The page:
Tag Archives: Columbia Records

Journey – Wheel In The Sky

“The mornin’ sun is risin'”

You never know what the new day will bring. I’ve been listening pretty solidly to death metal this week (Akercocke, Bloodbath, Gorguts) then I woke up this morning and my brain was playing Wheel In The Sky by Journey. Bit of a change of pace, but a fine suggestion, brain! Taken from my favourite Journey album Infinity, Wheel In The Sky is a standout song from the album and from the band’s whole career. It’s in D-minor, the saddest of all keys, but its bouncy rhythm, suvvern twang and Steve Perry’s blissful singing give it a strident, hopeful quality. Throw in an iconic guitar intro and a rich, warm production and you’ve got an absolute rock classic that never fails to put a spring in my step. Now let’s see what my brain’s got lined up for tomorrow… back to the good old zombie infernos I’ll bet.

Alice In Chains – God Smack

“What in God’s name have you done?”

Alice In Chains’ 1992 album Dirt is widely associated with heroin addiction and features many great songs ridden with anguish, turmoil and death. But there are actually only three songs on it that specifically reference drug use. And you’re not getting any points for guessing that God Smack is one of them. It’s got the woozy, sick Layne Staley vocals and an upbeat wah-drenched chorus but musically it’s one of the album’s least remarkable tracks. However, the title and its unflinching portrayal of someone for whom heroin has become everything, gives it a thematic and lyrical importance that makes it a key deep cut on the album even if it’s no great shakes when listened to in isolation.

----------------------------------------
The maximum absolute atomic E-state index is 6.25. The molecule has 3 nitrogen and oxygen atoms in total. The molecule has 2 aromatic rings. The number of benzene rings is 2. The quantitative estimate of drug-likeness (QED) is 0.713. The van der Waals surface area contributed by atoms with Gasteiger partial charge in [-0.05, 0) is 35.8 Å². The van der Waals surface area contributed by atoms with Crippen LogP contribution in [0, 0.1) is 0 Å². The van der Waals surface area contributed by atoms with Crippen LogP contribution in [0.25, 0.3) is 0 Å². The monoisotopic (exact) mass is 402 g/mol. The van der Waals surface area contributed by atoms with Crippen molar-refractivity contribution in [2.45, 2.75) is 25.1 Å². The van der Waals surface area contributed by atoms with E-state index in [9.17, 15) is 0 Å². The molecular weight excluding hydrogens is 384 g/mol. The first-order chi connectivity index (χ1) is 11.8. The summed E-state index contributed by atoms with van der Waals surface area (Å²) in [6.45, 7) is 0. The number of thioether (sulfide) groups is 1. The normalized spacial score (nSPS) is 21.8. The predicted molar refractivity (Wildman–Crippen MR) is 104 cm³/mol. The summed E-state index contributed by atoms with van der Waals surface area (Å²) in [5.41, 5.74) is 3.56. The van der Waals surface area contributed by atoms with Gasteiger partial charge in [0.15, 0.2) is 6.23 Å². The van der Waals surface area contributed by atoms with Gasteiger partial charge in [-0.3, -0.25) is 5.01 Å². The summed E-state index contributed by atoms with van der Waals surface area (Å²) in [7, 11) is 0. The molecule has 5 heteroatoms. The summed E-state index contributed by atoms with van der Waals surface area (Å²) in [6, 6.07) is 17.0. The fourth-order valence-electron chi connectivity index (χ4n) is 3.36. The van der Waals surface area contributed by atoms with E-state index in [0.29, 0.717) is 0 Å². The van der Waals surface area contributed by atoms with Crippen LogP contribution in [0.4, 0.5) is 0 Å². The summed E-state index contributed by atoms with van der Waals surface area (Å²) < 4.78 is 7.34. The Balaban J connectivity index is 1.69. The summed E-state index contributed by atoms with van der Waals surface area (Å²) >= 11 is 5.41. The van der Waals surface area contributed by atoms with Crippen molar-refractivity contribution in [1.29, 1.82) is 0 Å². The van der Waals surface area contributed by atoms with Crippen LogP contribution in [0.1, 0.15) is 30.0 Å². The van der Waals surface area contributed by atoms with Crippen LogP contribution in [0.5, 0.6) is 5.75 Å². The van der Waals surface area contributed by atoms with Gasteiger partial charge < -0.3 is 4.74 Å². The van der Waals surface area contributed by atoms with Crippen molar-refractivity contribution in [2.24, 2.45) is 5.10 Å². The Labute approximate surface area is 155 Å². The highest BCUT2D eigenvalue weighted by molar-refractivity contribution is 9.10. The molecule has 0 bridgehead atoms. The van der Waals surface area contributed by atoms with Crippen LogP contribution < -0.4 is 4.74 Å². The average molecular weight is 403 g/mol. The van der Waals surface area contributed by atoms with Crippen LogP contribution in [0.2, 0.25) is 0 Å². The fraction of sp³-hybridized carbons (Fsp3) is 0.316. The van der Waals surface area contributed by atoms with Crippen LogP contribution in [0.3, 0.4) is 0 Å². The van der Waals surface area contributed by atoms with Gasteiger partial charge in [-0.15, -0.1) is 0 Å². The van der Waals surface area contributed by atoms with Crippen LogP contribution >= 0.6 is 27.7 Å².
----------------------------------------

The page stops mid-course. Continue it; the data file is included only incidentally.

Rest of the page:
Blue Öyster Cult – Secret Treaties (Review)

Blue Öyster Cult – Secret Treaties (1974)

Secret Treaties is the last and best of the so-called “black-and-white” trilogy of albums that kicked off Blue Öyster Cult’s career: a trio of mysterious, monochrome-covered rock albums that peaked with this 1974 release. It’s dark, esoteric and also a bit of a hoot. It’s an album of parodic garage-rock horror reminiscent of Alice Cooper’s Killer, full of psychedelic monster mashes like Career Of Evil, the oddly cute Cagey Cretins and the seismic, psychotic Harvester Of Eyes. And those aren’t even the best tracks. Overdriven boogie rocker ME262 puts you in the pilot’s seat of a Junkers Jumo 004 (“Hitler’s on the phone from Berlin, he’s gonna make you a star”) and Dominance And Submission has a superb, swinging groove, an unforgettable climax (“radios appear”) and some creepy interjections from Charles The Grinning Boy… “it will be time”. But the album truly peaks with its closing tracks, Flaming Telepaths and Astronomy. Both are grand, magnificent masterpieces with affecting muscianship and beautifully cryptic imagery. Astronomy in particular is a complete head-scratcher. I’d love to know what “the nexus of the crisis, the origin of storms” really means but then… I feel like not knowing is kind of the point. And the reason Secret Treaties remains so eternally fascinating and alluring.